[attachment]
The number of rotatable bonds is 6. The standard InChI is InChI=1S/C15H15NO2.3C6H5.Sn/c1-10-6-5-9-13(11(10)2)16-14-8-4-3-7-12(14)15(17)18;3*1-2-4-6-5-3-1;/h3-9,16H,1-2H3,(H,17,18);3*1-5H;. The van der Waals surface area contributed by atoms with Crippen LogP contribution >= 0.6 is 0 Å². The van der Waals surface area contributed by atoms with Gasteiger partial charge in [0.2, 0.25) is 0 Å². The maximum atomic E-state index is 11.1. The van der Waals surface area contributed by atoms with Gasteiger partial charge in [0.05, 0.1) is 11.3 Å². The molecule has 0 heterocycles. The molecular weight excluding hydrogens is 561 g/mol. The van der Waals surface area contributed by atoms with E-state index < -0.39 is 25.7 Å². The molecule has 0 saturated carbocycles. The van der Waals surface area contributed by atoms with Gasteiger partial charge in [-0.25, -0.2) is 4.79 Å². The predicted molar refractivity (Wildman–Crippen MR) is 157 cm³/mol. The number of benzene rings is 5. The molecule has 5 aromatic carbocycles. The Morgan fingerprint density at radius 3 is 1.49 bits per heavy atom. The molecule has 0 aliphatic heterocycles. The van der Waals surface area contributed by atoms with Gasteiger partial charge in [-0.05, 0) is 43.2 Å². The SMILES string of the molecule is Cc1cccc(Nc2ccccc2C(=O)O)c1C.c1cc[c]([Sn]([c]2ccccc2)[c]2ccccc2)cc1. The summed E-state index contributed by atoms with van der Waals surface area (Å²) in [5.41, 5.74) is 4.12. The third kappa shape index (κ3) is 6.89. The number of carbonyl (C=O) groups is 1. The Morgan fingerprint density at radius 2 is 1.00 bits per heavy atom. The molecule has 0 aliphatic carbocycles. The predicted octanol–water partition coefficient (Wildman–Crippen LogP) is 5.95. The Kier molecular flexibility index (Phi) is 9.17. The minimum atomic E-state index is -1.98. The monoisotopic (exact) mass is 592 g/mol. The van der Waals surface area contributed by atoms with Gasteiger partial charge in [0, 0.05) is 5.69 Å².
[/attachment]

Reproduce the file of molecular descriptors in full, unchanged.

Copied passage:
The number of rotatable bonds is 6. The standard InChI is InChI=1S/C15H15NO2.3C6H5.Sn/c1-10-6-5-9-13(11(10)2)16-14-8-4-3-7-12(14)15(17)18;3*1-2-4-6-5-3-1;/h3-9,16H,1-2H3,(H,17,18);3*1-5H;. The van der Waals surface area contributed by atoms with Crippen LogP contribution >= 0.6 is 0 Å². The van der Waals surface area contributed by atoms with Gasteiger partial charge in [0.2, 0.25) is 0 Å². The maximum atomic E-state index is 11.1. The van der Waals surface area contributed by atoms with Gasteiger partial charge in [0.05, 0.1) is 11.3 Å². The molecule has 0 heterocycles. The molecular weight excluding hydrogens is 561 g/mol. The van der Waals surface area contributed by atoms with E-state index < -0.39 is 25.7 Å². The molecule has 0 saturated carbocycles. The van der Waals surface area contributed by atoms with Gasteiger partial charge in [-0.25, -0.2) is 4.79 Å². The predicted molar refractivity (Wildman–Crippen MR) is 157 cm³/mol. The number of benzene rings is 5. The molecule has 5 aromatic carbocycles. The Morgan fingerprint density at radius 3 is 1.49 bits per heavy atom. The molecule has 0 aliphatic heterocycles. The van der Waals surface area contributed by atoms with Gasteiger partial charge in [-0.05, 0) is 43.2 Å². The SMILES string of the molecule is Cc1cccc(Nc2ccccc2C(=O)O)c1C.c1cc[c]([Sn]([c]2ccccc2)[c]2ccccc2)cc1. The summed E-state index contributed by atoms with van der Waals surface area (Å²) in [5.41, 5.74) is 4.12. The third kappa shape index (κ3) is 6.89. The number of carbonyl (C=O) groups is 1. The Morgan fingerprint density at radius 2 is 1.00 bits per heavy atom. The molecule has 0 aliphatic carbocycles. The predicted octanol–water partition coefficient (Wildman–Crippen LogP) is 5.95. The Kier molecular flexibility index (Phi) is 9.17. The minimum atomic E-state index is -1.98. The monoisotopic (exact) mass is 592 g/mol. The van der Waals surface area contributed by atoms with Gasteiger partial charge in [0, 0.05) is 5.69 Å².